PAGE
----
Boxing As Self-Defense

Learning how to box enhances one's ability to better absorb punches, avoid punches through practical defensive maneuvers, and counter-punch with speed and power.  These skills can often intimidate thugs instantly, and end unavoidable physical altercations quickly and efficiently.  Grappling, submission holds, and ground-fighting are all valuable skills.  But if outnumbered on the street, it is far from ideal to be wrestling an attacker on the ground, giving other enemies the chance to stomp & strike while you are entangled & vulnerable.  The ability to fight on your feet, and to be proficient in striking is key to ending altercations quickly.  Boxing is one of the best ways to learn such skills.


Instructor Kevin (left) sparring with past client Tony who went on to compete at a Haymakers For Hope raising a lot of money for a great charity, competing in his first competitive boxing match.  This photo was taken at one of our former locations (before we had access to a ring, we sparred on Judo mats like these)

Our regularly meeting open sparring group consists of the instructor and past & present students of varying levels of boxing experience all working together doing full-contact sparring with a diverse pool of opponents.  These affordable sessions are the best way for students who have learned the fundamentals to have a chance to stay sharp and keep in shape, while developing more advanced skills, technique & conditioning in a friendly but competitive environment. 

Like pick-up games in basketball or scrimmages in baseball, sparring is competitively boxing with a real opponent, with the goal of improving both participants.  Sparring is the only way to effectively learn how to box, and no amount of punching bags or mitts, or jumping rope can yield the benefits of sparring for the student who really wants to learn to box.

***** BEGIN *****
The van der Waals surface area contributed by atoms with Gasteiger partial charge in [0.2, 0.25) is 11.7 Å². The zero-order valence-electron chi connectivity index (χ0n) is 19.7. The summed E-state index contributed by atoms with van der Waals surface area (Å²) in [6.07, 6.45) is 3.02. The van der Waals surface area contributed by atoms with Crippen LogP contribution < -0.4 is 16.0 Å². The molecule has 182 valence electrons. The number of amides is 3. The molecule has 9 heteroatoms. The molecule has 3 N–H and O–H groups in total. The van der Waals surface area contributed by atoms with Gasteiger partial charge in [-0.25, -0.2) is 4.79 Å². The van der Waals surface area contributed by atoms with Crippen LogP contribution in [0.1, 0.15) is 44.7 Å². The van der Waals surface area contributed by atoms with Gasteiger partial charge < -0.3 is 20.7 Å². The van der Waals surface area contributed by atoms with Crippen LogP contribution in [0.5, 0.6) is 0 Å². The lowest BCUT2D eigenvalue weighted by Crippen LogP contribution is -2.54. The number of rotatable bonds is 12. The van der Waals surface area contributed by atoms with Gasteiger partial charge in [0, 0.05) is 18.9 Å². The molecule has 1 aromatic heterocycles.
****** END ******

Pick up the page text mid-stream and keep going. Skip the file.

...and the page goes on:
Boxing Through The Years

Affectionately known as the "sweet science of bruising", boxing is a sport and martial art with ancient beginnings.  With evidence throughout history such as Sumerian relief carvings from the 3rd millenium BC depicting a fistfight, it is safe to say that boxing, at least in its most basic form, is not without deep roots.  Over the years, boxing's rules have changed countless times, and the form of the sport has evolved greatly.  A major development came in 1867, when the Marquess of Queensberry Rules were drafted, which are considered the origin of the modern sport of boxing, most notably the use of gloves.  The ring, known as the "squared circle of combat" is the modern stage for boxing as competition. 

In more recent years, greed and corruption in the business of boxing have made many question the integrity of the sport, at least at the professional level.  A few generations ago, the heavyweight champion of the world was one of the most famous & recognizable people in the world, thought to be the "baddest man on the planet".  But more and more alphabet soup organizations have been conjured, resulting in handfuls of "world champions" reigning simultaneously, the result being that most people wouldn't even be able to name a single reigning champion right now.  Even the records of many fighters are beefed up by managers' careful selection of outclassed opponents who have little to no chance of winning, making the word "undefeated" lose all integrity and meaning.

As many corrupt & unsavory changes there have been due to the business end of the sport, boxing in its purest form has not changed.  When 2 fairly matched boxers have trained their hardest, and give everything they have against each other in the ring with no teammates to turn to, with no one to share the blame or glory with, the result is amazing.  The blood, sweat and tears shed in the training and competition of a boxer is awe-inspiring, and as a result, boxing has been the subject of some of the greatest books, films, poems & songs through the years.